Dipping into our Archives


June 9, 2014
by Editors Also by this Author


Journal of the American Revolution is the leading source of knowledge about the American Revolution and Founding Era. We feature smart, groundbreaking research and well-written narratives from expert writers. Our work has been featured by the New York Times, TIME magazine, History Channel, Discovery Channel, Smithsonian, Mental Floss, NPR, and more. Journal of the American Revolution also produces annual hardcover volumes, a branded book series, and the podcast, Dispatches

With a steady flow of new readers stopping by our online history magazine we thought we’d dip into our archives and surface a few favorites. All of these articles published during our first six months of existence, between January through June 2013. Enjoy!

  1. The Myth of Rifleman Timothy Murphy by Hugh T. Harrington
  2. Unleashing the Dogs of War by Hugh T. Harrington
  3. Thomas Paine’s Inflated Numbers by Ray Raphael
  4. John Adams’s Rule of Thirds by Michael Schellhammer
  5. The Essential American Revolution Library by Hugh T. Harrington
  6. Top 10 Facts About British Soldiers by Don N. Hagist
  7. 12 Questions with Boston’s No. 1 Private Tour Guide by Todd Andrlik
  8. Battle Wounds: Never Pull an Arrow Out of a Body by Hugh T. Harrington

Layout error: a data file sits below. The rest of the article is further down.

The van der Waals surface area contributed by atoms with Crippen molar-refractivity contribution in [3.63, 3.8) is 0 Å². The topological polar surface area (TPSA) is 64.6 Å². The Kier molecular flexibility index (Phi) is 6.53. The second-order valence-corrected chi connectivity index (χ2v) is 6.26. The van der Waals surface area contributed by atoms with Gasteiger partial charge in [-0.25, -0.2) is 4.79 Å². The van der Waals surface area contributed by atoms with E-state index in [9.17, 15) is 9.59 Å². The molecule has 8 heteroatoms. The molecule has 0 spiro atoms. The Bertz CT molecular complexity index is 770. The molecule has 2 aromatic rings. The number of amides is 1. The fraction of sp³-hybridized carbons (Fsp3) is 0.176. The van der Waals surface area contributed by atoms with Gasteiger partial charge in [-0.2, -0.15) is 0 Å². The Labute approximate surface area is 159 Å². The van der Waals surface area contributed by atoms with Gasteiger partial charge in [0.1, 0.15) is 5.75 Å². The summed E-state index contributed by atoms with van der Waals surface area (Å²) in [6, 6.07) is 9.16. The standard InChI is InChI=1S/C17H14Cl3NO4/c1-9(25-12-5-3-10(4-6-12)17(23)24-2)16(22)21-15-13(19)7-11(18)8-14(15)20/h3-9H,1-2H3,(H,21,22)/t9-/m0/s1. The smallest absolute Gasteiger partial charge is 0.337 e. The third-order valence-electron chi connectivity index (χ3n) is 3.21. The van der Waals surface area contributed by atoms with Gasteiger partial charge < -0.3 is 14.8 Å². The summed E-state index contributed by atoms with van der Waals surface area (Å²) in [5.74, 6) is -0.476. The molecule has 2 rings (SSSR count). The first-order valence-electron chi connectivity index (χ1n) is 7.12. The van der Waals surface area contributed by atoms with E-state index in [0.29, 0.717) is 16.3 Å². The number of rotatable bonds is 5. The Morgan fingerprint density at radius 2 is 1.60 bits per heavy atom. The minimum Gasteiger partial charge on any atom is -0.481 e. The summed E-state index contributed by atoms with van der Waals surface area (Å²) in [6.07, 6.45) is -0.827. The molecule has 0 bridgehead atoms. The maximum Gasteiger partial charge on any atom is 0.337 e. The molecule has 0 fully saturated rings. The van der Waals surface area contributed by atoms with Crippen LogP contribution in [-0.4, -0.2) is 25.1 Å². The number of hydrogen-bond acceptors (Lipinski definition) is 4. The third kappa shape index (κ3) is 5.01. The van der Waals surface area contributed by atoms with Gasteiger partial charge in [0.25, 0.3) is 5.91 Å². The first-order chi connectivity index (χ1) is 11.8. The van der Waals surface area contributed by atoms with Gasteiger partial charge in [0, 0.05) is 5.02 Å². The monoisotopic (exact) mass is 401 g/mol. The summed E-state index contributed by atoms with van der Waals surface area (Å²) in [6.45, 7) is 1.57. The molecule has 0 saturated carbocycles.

9. Molly Pitcher and Captain Molly by Ray Raphael
  10. “Light Horse Harry” Lee and Pyle’s Massacre by Jim Piecuch
  11. How to Treat a Scalped Head by Hugh T. Harrington
  12. Alexander Hamilton: Dangerous Man by Michael Schellhammer
  13. A Pennsylvania Dutch Meal by Lars D. H. Hedbor
  14. Mrs. Middleton Takes Prisoners by Don N. Hagist
  15. 10 Questions with Don Troiani by Todd Andrlik

One thought on “Dipping into our Archives

  • Since history draws upon seeing where you’ve been to see where you may be going, this is a clever article of history. Noting the quality and breadth of subject matter points out at least two things to me about this journal: the quality of the historical research/writing and the fascinating selection of subject matter, I don’t think your mission statement then and as it applies today could have been better formulated: “PASSIONATE, CREATIVE AND SMART CONTENT INTENDED TO MAKE HISTORY MORE PALATABLE.” ’nuff said.

Leave a Reply

Your email address will not be published. Required fields are marked *